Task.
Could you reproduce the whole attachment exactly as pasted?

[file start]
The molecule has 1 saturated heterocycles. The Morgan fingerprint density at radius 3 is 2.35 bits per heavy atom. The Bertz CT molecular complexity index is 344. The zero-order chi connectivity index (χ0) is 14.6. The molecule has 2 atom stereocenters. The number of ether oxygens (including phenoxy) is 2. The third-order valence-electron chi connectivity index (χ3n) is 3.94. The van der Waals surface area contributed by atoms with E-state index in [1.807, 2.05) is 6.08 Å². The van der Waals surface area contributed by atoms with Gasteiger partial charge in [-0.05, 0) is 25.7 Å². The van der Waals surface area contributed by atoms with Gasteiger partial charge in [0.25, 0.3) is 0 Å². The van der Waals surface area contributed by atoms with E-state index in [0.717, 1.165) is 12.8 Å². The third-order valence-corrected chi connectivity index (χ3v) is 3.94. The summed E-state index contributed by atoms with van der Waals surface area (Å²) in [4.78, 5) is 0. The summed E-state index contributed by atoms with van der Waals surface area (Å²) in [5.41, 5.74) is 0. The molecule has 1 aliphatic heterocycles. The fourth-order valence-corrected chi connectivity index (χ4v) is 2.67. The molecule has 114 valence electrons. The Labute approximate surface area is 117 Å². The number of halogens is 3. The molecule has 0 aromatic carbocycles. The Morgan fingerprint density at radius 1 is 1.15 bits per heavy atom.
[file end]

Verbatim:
The molecule has 1 saturated heterocycles. The Morgan fingerprint density at radius 3 is 2.35 bits per heavy atom. The Bertz CT molecular complexity index is 344. The zero-order chi connectivity index (χ0) is 14.6. The molecule has 2 atom stereocenters. The number of ether oxygens (including phenoxy) is 2. The third-order valence-electron chi connectivity index (χ3n) is 3.94. The van der Waals surface area contributed by atoms with E-state index in [1.807, 2.05) is 6.08 Å². The van der Waals surface area contributed by atoms with Gasteiger partial charge in [-0.05, 0) is 25.7 Å². The van der Waals surface area contributed by atoms with Gasteiger partial charge in [0.25, 0.3) is 0 Å². The van der Waals surface area contributed by atoms with E-state index in [0.717, 1.165) is 12.8 Å². The third-order valence-corrected chi connectivity index (χ3v) is 3.94. The summed E-state index contributed by atoms with van der Waals surface area (Å²) in [4.78, 5) is 0. The summed E-state index contributed by atoms with van der Waals surface area (Å²) in [5.41, 5.74) is 0. The molecule has 1 aliphatic heterocycles. The fourth-order valence-corrected chi connectivity index (χ4v) is 2.67. The molecule has 114 valence electrons. The Labute approximate surface area is 117 Å². The number of halogens is 3. The molecule has 0 aromatic carbocycles. The Morgan fingerprint density at radius 1 is 1.15 bits per heavy atom.